Indian Prime Minister Narendra Modi branded Pakistan a “mother-ship of terrorism” at a summit of the BRICS nations on Sunday (16), testing the cohesion of a group whose heavyweight member China is a close ally of its South Asian arch-rival.
Modi’s remarks to a meeting of leaders from the BRICS - which include Brazil, Russia, China and South Africa - escalated his diplomatic drive to isolate Pakistan, which India accuses of sponsoring cross-border terrorism.
Tension between the nuclear-armed neighbours has escalated since a Sept. 18 attack on an army base in Kashmir, near the disputed frontier with Pakistan, killed 19 Indian soldiers in the worst such assault in 14 years.
India later said it had carried out retaliatory “surgical strikes” across the de facto border that inflicted significant casualties. Pakistan denied any role in the attack on the Uri army base, and said the Indian operation had not even happened, dismissing it as typical cross-border firing.
“In our own region, terrorism poses a grave threat to peace, security and development,” Modi said in his remarks to BRICS leaders who met at a resort hotel in the western state of Goa.
“Tragically, the mother-ship of terrorism is a country in India’s neighbourhood,” the 66-year-old prime minister said, without directly naming Pakistan, in a series of tweets issued by the foreign ministry.
No immediate reaction was available from Pakistan’s foreign ministry.
Modi’s posturing overshadowed the gathering of leaders of a group originally set up to boost economic cooperation. It followed a productive bilateral summit with President Vladimir Putin of Russia on Saturday (15) that yielded billions of dollars in defence and energy deals.
The BRICS leaders had donned brightly coloured sleeveless jackets, of a style made popular byIndia’s first post-independence leader Jawaharlal Nehru, for an informal dinner on Saturday evening.
They were due later on Sunday to hold an outreach session with leaders from a little-known group of countries from the Bay of Bengal region whose key attribute, from India’s point of view, is that Pakistan is not a member.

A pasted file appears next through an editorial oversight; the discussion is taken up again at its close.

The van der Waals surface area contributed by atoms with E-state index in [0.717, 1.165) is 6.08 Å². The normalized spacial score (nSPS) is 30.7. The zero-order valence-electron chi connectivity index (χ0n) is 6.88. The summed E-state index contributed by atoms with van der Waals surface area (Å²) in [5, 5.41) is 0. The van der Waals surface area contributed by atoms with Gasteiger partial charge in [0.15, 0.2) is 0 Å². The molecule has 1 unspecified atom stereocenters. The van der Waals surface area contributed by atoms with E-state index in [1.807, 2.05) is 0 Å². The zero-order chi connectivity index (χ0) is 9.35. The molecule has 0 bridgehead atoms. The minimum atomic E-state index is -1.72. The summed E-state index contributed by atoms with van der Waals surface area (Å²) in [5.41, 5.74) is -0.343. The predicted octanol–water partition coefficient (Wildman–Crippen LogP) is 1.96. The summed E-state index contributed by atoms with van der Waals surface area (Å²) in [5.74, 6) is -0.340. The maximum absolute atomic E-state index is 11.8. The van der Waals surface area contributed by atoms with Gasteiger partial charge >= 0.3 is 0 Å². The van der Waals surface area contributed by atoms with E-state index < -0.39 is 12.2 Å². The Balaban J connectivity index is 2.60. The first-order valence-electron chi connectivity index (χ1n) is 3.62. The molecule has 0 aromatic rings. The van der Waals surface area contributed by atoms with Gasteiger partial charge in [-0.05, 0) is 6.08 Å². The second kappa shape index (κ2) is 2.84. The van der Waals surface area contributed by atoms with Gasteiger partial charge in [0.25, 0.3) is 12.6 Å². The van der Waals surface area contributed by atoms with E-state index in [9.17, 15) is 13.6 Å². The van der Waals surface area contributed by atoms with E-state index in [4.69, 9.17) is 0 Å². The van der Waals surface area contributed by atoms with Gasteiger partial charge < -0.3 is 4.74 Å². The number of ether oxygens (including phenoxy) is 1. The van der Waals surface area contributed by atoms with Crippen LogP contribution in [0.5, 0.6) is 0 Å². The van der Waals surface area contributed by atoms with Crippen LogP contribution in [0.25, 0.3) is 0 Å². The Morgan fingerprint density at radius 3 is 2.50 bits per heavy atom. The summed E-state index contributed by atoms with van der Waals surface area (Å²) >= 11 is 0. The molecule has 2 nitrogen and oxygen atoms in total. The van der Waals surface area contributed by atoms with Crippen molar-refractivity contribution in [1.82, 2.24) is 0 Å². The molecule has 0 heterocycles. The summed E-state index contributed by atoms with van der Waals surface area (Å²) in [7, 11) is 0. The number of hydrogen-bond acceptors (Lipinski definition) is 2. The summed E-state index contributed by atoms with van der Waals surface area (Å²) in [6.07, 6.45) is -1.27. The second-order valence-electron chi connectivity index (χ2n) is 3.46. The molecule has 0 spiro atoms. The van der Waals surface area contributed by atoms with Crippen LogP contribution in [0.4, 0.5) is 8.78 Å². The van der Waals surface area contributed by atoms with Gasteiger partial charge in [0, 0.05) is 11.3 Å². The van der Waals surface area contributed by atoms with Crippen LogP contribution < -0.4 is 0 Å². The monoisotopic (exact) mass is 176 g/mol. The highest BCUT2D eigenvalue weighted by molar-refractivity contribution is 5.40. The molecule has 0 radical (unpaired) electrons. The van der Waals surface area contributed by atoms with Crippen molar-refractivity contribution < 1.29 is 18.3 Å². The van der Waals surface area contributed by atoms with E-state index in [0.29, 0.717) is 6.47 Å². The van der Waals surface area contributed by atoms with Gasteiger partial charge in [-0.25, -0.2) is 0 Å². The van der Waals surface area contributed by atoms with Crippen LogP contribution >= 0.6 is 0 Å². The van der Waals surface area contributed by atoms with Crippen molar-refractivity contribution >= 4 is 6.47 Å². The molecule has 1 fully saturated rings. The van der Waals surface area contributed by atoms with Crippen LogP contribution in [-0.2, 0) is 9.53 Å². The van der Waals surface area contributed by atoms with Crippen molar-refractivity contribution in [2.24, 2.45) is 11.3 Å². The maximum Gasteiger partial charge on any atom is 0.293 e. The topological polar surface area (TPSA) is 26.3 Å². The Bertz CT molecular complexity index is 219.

Modi’s hard line against Pakistan marks a departure from India’s tradition of strategic restraint, and New Delhi has won expressions of support from both the West and Russia over the army base attack.
Yet China, a longstanding ally of Pakistan that plans to build a $46 billion (£38 billion) export corridor, has shown public restraint.
Modi and President Xi Jinping also held a bilateral meeting on Saturday and the accounts of their conversation emerging from both sides pointed to key differences of opinion.
In one remark reported by the state Xinhua news agency, Xi said that China and India should “support each other in participating in regional affairs and enhance cooperation within multilateral frameworks”.
The dispatch went on to refer to the South Asian Association for Regional Cooperation (SAARC). This grouping includes Pakistan, which was to have hosted a summit in November that collapsed after India and other members pulled out.
The final BRICS summit declaration was expected to repeat earlier condemnations of “terrorism in all its forms”, say diplomats and analysts, but avoid levelling blame over tensions between India and Pakistan.
“Modi is aware that such language wouldn’t get the consensus necessary to make it into the final communique. Including it in his speech ensures it gets wide circulation anyway,” said South Asia expert Shashank Joshi.
“So far, we haven’t seen any indication at all that China is softening its public support for Pakistan. India did not expect differently,” added Joshi, a senior research fellow at the Royal United Services Institute in London.